They stated that the court struck down the individual mandate, which requires most Americans to get health insurance by 2014. The Supreme Court actually mostly upheld the mandate.
CNN reported the misinformation on television, broadcast it across its website and sent a message on Twitter reading: "Supreme Court strikes down individual mandate portion of health care law," with a link to its Live Blog. The Twitter message shot around the Twittersphere and by 10:26 a.m., less than 20 minutes after it was sent, it had been retweeted 958 times.
TV screens tuned to CNN also saw an on-screen message that the individual mandate had been struck down. As Wolf Blitzer and John King discussed the mandate as the centerpiece of the president’s plan, and how it was the mechanism for payment, other outlets, and Twitter, where many also got it wrong initially, began contradicting them.
CNN also sent a breaking news email alert to subscribers announcing that the mandate had been struck down. Eight minutes later, it sent a correction:
Correction: The Supreme Court backs all parts of President Obamas signature health care law, including the individual mandate that requires all to have health insurance.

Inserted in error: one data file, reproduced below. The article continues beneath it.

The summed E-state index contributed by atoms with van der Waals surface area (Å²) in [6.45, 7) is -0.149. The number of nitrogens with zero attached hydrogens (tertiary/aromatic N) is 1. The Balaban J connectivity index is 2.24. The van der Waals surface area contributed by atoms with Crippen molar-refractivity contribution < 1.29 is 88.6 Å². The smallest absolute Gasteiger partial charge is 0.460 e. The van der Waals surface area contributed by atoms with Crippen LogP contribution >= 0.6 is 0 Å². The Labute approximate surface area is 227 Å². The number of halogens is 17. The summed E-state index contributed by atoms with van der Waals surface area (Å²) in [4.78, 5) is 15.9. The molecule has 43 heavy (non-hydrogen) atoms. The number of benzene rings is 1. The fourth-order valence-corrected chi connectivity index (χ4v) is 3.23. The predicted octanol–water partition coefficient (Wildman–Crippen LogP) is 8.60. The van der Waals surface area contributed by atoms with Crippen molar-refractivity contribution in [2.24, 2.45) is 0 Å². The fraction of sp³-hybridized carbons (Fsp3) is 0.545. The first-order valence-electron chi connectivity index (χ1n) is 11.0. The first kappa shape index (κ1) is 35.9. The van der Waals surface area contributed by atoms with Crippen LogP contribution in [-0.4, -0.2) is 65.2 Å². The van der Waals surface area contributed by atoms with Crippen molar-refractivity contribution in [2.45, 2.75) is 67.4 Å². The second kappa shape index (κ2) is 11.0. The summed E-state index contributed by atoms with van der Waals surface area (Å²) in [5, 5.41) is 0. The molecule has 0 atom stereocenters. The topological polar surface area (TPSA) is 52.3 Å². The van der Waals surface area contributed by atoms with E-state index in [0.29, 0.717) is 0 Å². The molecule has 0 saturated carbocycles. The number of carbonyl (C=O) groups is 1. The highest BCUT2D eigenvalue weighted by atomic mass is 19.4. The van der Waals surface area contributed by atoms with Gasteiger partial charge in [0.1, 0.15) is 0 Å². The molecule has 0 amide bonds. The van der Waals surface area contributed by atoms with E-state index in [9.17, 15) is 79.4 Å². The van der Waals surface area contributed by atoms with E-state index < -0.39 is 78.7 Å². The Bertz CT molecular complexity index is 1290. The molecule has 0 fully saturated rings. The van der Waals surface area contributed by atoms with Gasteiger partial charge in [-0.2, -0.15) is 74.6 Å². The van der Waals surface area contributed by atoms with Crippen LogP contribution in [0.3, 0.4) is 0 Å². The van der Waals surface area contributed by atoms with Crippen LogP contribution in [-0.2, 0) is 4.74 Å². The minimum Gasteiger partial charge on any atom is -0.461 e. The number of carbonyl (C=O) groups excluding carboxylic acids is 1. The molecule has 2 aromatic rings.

Politico reports that Bill Hemmer of Fox News initially said the following:
We have breaking news here on the Fox News Channel, the individual mandate has been ruled unconstitutional. This was a part of the law that was at the center of the oral arguments three months ago on this day when the justices hammered away at the White House and the administration's attorney, questioning the validity of the individual mandate and asking the following pointed question: if you can legislate healthcare, where can the federal government be stopped?
Fox News then changed its coverage of the ruling.
Fox change its message to “Supreme Court upholds parts and invalidates parts of health care law” as the camera cut to correspondent Shannon Bream outside the court. Bream began speed-reading the decision out loud, frantically trying to figure out what the ruling said. Hemmer asked how many pages there were, and when she told him more than 100, he told her to keep reading and get back to them.